This presentation outlines several new academic developments in large data that you haven’t heard of yet but that have immediate applications in industry. We discuss industry applications, like search, question-answering, and distributed computing, that could be improved immensely using these techniques.
These techniques include:
I will discuss each techniques for about five to eight minutes each.
Keyword search and its varients, like that done by Google, can easily scale to billions of documents, but can often miss relevant results.
What if your search is missing relevant results, because simple keyword matching misses documents that don’t contain that exact keywords? This issue is especially acute for short text, like tweets. Tweets about the MTV music awards, for example, rarely contain the term VMA or the hash tag #vma. But wouldn’t it be useful to retrieve all relevant results?
Semantic hashing allows you to do search just as fast as keyword matching, but it does semantic search and find relevant documents that don’t necessarily contain the search keywords. It also is completely automatic, and doesn’t require ontologies or other human annotation. And it can scale to billions of documents, like keyword search.
There are two ways to achieve significant improvements in predictive analytics and ML tasks like recommendation, sentiment analysis, credit risk assessment, financial forecasting, etc: You can throw more data at the problem or you can use more sophisticated learning algorithms.
MapReduce, and its implementation Hadoop, have been highly successful at promoting distributed computing. MapReduce is good for single-iteration and embarassingly parallel distributed tasks like feature processing, which means that a lot more data can be processed. However, Map-Reduce is too high-level to implement sophisticated learning algorithms.
What kind of gains could you see if you could have the best of both worlds? Large data AND sophisticated learning algorithms? GraphLab might offer those gains.
GraphLab is only slightly lower-level than MapReduce, but significantly more powerful. It is good for iterative algorithms with computational dependencies or complex asynchronous schedules, and has been tested on a variety of sophisticated machine learning algorithms.
Source code is available that implements GraphLab.
A lot of work has gone into building natural language search engines, and question-answering systems. However, these works have only been moderately successful. In particular, previous approaches (like that of Powerset and Wolfram Alpha) have required sophisticated linguistic expertise, and extensive ontology and knowledge-base construction. Essentially, there have been a lot of human engineering in the loop, and these techniques still don’t work so well.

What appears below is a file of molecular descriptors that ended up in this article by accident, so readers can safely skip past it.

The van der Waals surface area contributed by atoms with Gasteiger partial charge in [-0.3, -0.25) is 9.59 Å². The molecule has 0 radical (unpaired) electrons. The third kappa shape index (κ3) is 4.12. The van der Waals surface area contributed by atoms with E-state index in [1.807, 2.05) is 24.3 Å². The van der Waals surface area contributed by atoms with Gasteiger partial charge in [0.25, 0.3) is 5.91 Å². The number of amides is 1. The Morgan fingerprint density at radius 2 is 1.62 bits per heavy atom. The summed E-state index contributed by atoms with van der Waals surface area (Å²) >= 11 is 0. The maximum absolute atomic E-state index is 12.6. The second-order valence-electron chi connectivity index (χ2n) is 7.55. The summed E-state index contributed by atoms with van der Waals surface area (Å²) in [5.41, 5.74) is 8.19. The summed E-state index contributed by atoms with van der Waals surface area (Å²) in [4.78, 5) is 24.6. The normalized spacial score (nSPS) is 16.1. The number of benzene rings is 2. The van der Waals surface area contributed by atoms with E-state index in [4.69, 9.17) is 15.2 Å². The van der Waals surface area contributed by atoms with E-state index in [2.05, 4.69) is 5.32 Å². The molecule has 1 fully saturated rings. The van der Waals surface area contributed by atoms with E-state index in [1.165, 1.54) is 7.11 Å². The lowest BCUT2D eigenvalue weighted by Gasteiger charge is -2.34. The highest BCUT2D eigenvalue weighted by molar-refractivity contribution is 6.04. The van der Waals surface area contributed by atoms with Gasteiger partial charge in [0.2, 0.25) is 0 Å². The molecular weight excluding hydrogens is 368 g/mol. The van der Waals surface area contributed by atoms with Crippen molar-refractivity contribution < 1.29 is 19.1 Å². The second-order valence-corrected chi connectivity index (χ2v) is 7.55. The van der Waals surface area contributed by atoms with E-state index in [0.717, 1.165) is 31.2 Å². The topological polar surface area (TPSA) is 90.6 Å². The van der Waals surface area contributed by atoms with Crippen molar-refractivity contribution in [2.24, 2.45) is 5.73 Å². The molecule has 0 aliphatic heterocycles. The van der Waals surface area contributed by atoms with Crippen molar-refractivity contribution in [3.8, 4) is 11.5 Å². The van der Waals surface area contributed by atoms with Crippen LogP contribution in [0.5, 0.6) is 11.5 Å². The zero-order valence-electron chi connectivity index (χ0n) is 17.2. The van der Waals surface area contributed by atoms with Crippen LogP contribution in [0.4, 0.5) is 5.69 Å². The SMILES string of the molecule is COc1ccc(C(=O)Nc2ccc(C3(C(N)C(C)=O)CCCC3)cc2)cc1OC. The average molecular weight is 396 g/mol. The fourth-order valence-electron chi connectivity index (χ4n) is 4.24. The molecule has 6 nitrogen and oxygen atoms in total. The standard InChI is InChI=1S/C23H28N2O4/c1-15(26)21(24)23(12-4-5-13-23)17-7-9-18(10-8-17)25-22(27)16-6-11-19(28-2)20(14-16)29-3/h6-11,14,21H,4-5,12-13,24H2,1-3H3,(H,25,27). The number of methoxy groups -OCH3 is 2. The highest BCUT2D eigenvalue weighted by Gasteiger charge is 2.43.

Unsupervised semantic parsing is a highly ambitious and successful technique that attacks the problem of reading text and understanding its meaning. It requires no human annotation, and just learns by reading text. It has been applied to question-answering and is far more successful that competing academic baselines. By combining this automatic technique with current human-engineered tricks, one could significantly improve deployed NL search and question-answering systems.
Source code is available that implements this technique.
I conclude by summarizing the techniques and the applications that they address. During the question period, I will specific solicit audience questions about more technical applications and problems, that are important to them. I will note more academic developments that are relevant to these audience questions, which didn’t make it into the main talk.
Joseph Turian, Ph.D., heads MetaOptimize LLC, which consults on predictive analytics, business intelligence, NLP, ML, and data strategy. He also run the MetaOptimize Q&A site, where Machine Learning and Natural Language Processing experts share their knowledge. He specializes in large data sets.
Joseph Turian holds a Ph.D. in computer science (with a focus on Machine Learning and Natural Language Processing) from New York University since 2007. During his graduate studies, he developed a fast, large-scale machine learning method for parsing natural language. He received his AB from Harvard University in 2001.
As a scientist, Joseph Turian has over 14 refereed publications in top NLP + ML conferences. His team submitted the best parser in EVALITA 2009 Main+Pilot tasks. He is an advocate for open-notebook science, releasing his research code on his github, and for broader scientific collaboration through the internet.
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